I love Venom. I don’t know anyone who doesn’t love Venom, the band that single handedly and unintentionally created the genre we know as “black metal.” “Welcome to Hell,” Venom’s bold, coarse debut, introduced the world to Satan, and remains one of my favorite albums of all time. But words don’t come close to capturing the ripple effect of 1982’s “Black Metal”, which I’m not afraid to say is absolute shit compared to the material on “Welcome to Hell” and “At War with Satan”. Most metalheads agree that Venom deserves the same respect as legendary metal bands of the highest calibre. An angel falls from heaven every time a hipster puts on a Venom shirt. I’d like to think this notion inspired the title of the group’s most recent release, “Fallen Angels”.
To be honest, I don’t go out of my way to listen to post-1986 Venom. Perhaps due in part to the changeover from Cronos to Tony “The Demolition Man” Dolan in 1989, which brought a different feel altogether to the proceedings for a few years and albums. But to their credit, and with the return of the mighty red leather booted one, the band has been nothing short of prolific since then, even putting out a few commendable full-lengths (“Calm Before The Storm”, “Resurrection”) and some I’d rather not talk about (“Metal Black“, “Hell“). “Fallen Angels” proves that ol’ Cronos still has it, with vitriol to spare, grooving with guitarist Rage and drummer Dante like a well-oiled machine. The spark and spirit he injects into the music is undeniable. Cronos sounds like he’s truly back in gear and sitting comfortably and confidently in his throne of power as one of black metal’s pre-eminent forefathers.
Venom’s history makes “Fallen Angels” an emotionally difficult album to review. It’s virtually impossible to listen to without subconsciously comparing it to 80’s Venom. Forgive me. I kneel before the almighty Cronos and offer my soul to the black metal gods.
The opening track, ‘Lest We Forget,’ is a short and sweet acoustic intro. The album would survive without it, but it doesn’t do any real harm. It’s actually quite misleading, as second track ‘Death Be Thy Name’ provides some of the more punchy and memorable moments on “Fallen Angels”. The clear vocals and audible instrumentation have a polished, modern feel, partly due to my maladjusted ears, accustomed to the lack of production and youthful energy that made early Venom legendary. But don’t get me wrong; the production does suck, which isn’t necessarily a bad thing.
My poor heart has been torn asunder by ‘Punk’s Not Dead.’ It is completely out of control. And hilariously awesome. Pure worship of old school punk and its followers that would make Wattie proud. Cronos even gives Johnny Rotten a proper shout out with a sneering “destroy!” Despite being ridiculous, it’s still fucking fun.
When it comes down to it, there’s no need to go into much detail regarding the better part of this album – it’s pure post-90’s Venom, nothing revolutionary, no wild attempts at avant-garde bullshit. It’s Cronos, guys. “Fallen Angels” is like that dude at every party who you can count on to bring a 30 rack of Bud and crazy stories about Lemmy.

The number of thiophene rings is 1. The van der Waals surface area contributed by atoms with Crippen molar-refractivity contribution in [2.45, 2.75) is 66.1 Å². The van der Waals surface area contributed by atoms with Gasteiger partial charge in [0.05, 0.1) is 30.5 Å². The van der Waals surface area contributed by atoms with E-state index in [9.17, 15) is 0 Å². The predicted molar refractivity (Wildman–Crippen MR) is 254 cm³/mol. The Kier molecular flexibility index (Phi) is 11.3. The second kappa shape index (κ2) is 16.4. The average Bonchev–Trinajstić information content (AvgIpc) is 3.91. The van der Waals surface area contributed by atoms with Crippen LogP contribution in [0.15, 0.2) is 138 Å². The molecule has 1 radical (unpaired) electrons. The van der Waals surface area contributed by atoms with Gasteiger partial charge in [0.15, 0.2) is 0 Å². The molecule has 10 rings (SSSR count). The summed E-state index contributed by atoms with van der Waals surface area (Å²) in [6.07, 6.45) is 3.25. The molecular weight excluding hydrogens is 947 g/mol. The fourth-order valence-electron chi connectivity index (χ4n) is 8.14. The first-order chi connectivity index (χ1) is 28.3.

At its core, ‘Hail Satanas’ is catchy punk metal. Vigorous riffs and an obligatory demonic sound bite. It’s an energetic number to thrash around to. And who doesn’t enjoy yelling the occasional “Hail Satan?”
The harder side of Venom shines through in ‘Beggarman.’ Fast and full-bodied, Cronos’ signature vocals takes on an edge ‘Damnation of Souls’ is sludgier than ‘Beggerman,’ but has the same fuck-all attitude, and snarling ‘Lap of the Gods’ is simply solid old school heavy metal. ‘Pedal to the Metal’ is one of the cooler offerings on “Fallen Angels”. Fast-paced and heavy with a Motörhead feel, it’s a solid metal anthem. ‘Nemesis’ isn’t bad either, pumping more life into the guitar work and giving it some bite. Last track ‘Hammerhead’ literally tells you it’s a “headbanger,” and it is. The beefy chorus is bangover friendly, making you feel the “metal in your soul.” A fitting curtain call.
Punk’s not dead motherfuckers (“you can’t kill a way of life!”). And as evidenced by the overall consistency and energy of this album, neither is the fire that still burns in Cronos’ blackened heart. Although kind of lame at times, it’s lame in a heavy metal older brother type of way. Musically, it’s basically inoffensive and there are some very strong moments. Lyrically, I could have written the entire thing in third grade. Whatever, it’s in no way a poor record; it’s definitely fun to have beers to and comfortably unvarying from Venom’s work in the past decade or so. This is an album that should be on any dedicated Venom fans shelf, but if you’re a Venom virgin (and that’s sad) you should listen to “Welcome to Hell” first, and then make an informed decision. Fuck the McRib: Cronos is what’s truly back.